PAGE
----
It turns out that lots of RSS feeds contain graphical images. I checked Sky News, The Guardian, Time magazine, WSJ etc. There is so much additional graphical content out there in these RSS feeds which is not being used. The problem is providing this information in a usable format on a Nokia phone, and Nokia have buckets of phones, all with different screen sizes. Supporting all is a lot of work, but that is when a press release changed the direction of my effort yet again.
The Press Release
The It was getting on for mid June, and I now had my basic concept locked – I was to focus on a new, and more entertaining way to display news, based on sources or RSS “feeds”. Making a graphical user experience of the content meant I could re use the graphics engine I had created for TextQuick2. Put simply, doing fades, transitions, animations, loading images, and scaling on Symbian is not easy. The standard Symbian (S60) UI frame works pretty much lock you down into using a small subset of controls. The problem is that most applications tend to use the same set of controls, making them all looks the same. Venus was a break from this allowing me to do more graphical interfaces, but it is a lot of work. To really get going on the project it would be great to have a fixed screen size.
In June, Nokia announced release dates for the new Nokia N8 devices. The press release said that this is to be Nokia’s next flagship device, and this device is to have a set screen size of 340x640, with no flip out keep pad and full onscreen controls. Checking out the early videos on you tube I had the perfect target device for my application. Now, all I have to do is make an application which does all that I want… but I didn’t know exactly what I wanted, nor if the graphics engine would be up to the task.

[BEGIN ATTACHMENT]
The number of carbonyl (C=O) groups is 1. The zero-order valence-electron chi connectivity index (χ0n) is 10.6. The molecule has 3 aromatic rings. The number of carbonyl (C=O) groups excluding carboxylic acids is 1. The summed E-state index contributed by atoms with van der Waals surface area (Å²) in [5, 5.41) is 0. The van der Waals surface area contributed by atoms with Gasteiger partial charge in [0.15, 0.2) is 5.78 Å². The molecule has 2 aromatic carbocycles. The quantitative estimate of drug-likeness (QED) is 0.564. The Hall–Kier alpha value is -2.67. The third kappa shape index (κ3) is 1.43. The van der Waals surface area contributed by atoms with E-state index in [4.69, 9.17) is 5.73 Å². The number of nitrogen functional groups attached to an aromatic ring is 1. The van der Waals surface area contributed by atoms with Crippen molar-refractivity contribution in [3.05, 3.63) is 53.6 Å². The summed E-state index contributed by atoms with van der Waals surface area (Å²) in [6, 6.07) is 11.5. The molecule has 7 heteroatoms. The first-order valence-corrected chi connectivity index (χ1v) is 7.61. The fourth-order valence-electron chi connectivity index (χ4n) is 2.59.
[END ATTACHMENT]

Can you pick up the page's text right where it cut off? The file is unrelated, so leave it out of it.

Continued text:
Screen scribbles – first designs
With the screen size locked down I could do go headlong into creating my application. It is very tempting to start coding straight away, after all for many people that is the fun bit. But doing this is like a builder laying bricks without any idea of what the finished house is going to look like. In fact you’d think that the first thing I’d do would be to start sketching, but it wasn’t.
The experience then the image
I started off by thinking about the experience I wanted someone to have using my application. What did I want them to feel while using the application? What would they want to get out of the application? I came up with a list of the top types of experiences or feeling I wanted to provide:
I would like the application to be accessible to the average user. This means avoiding complicated screens with multiple menu options, having to log in or create an account. It means no typing in of long URLs (feed addresses – “http://www,,,,”)
I’d the the application to make the person using it feel informed. They should have all the information they are interested in presented to them all on one screen (if possible). The user should be able to take a quick look at the application and within a minute or so have got all the top headlines or news stories that they are interested in.